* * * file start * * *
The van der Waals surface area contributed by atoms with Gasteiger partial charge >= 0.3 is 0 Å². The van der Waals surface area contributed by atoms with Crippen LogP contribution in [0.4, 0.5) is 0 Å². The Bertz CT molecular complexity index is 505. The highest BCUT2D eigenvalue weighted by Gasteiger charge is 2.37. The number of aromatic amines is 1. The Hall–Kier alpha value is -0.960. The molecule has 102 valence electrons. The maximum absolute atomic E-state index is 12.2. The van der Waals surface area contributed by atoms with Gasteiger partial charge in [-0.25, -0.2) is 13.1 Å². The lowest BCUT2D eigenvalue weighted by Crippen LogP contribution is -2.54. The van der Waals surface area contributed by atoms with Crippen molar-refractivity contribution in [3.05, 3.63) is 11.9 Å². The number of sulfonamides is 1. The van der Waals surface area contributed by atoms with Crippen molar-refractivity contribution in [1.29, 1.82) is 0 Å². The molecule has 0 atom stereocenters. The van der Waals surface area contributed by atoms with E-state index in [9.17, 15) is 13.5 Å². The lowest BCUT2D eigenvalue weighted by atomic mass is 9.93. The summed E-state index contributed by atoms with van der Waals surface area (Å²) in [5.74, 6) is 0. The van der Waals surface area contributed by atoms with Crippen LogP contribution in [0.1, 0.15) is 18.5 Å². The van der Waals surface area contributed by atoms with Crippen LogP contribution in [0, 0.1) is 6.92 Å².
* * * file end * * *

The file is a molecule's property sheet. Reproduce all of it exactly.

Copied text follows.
The van der Waals surface area contributed by atoms with Gasteiger partial charge >= 0.3 is 0 Å². The van der Waals surface area contributed by atoms with Crippen LogP contribution in [0.4, 0.5) is 0 Å². The Bertz CT molecular complexity index is 505. The highest BCUT2D eigenvalue weighted by Gasteiger charge is 2.37. The number of aromatic amines is 1. The Hall–Kier alpha value is -0.960. The molecule has 102 valence electrons. The maximum absolute atomic E-state index is 12.2. The van der Waals surface area contributed by atoms with Gasteiger partial charge in [-0.25, -0.2) is 13.1 Å². The lowest BCUT2D eigenvalue weighted by Crippen LogP contribution is -2.54. The van der Waals surface area contributed by atoms with Crippen molar-refractivity contribution in [3.05, 3.63) is 11.9 Å². The number of sulfonamides is 1. The van der Waals surface area contributed by atoms with Crippen molar-refractivity contribution in [1.29, 1.82) is 0 Å². The molecule has 0 atom stereocenters. The van der Waals surface area contributed by atoms with E-state index in [9.17, 15) is 13.5 Å². The lowest BCUT2D eigenvalue weighted by atomic mass is 9.93. The summed E-state index contributed by atoms with van der Waals surface area (Å²) in [5.74, 6) is 0. The van der Waals surface area contributed by atoms with Crippen LogP contribution in [0.1, 0.15) is 18.5 Å². The van der Waals surface area contributed by atoms with Crippen LogP contribution in [0, 0.1) is 6.92 Å².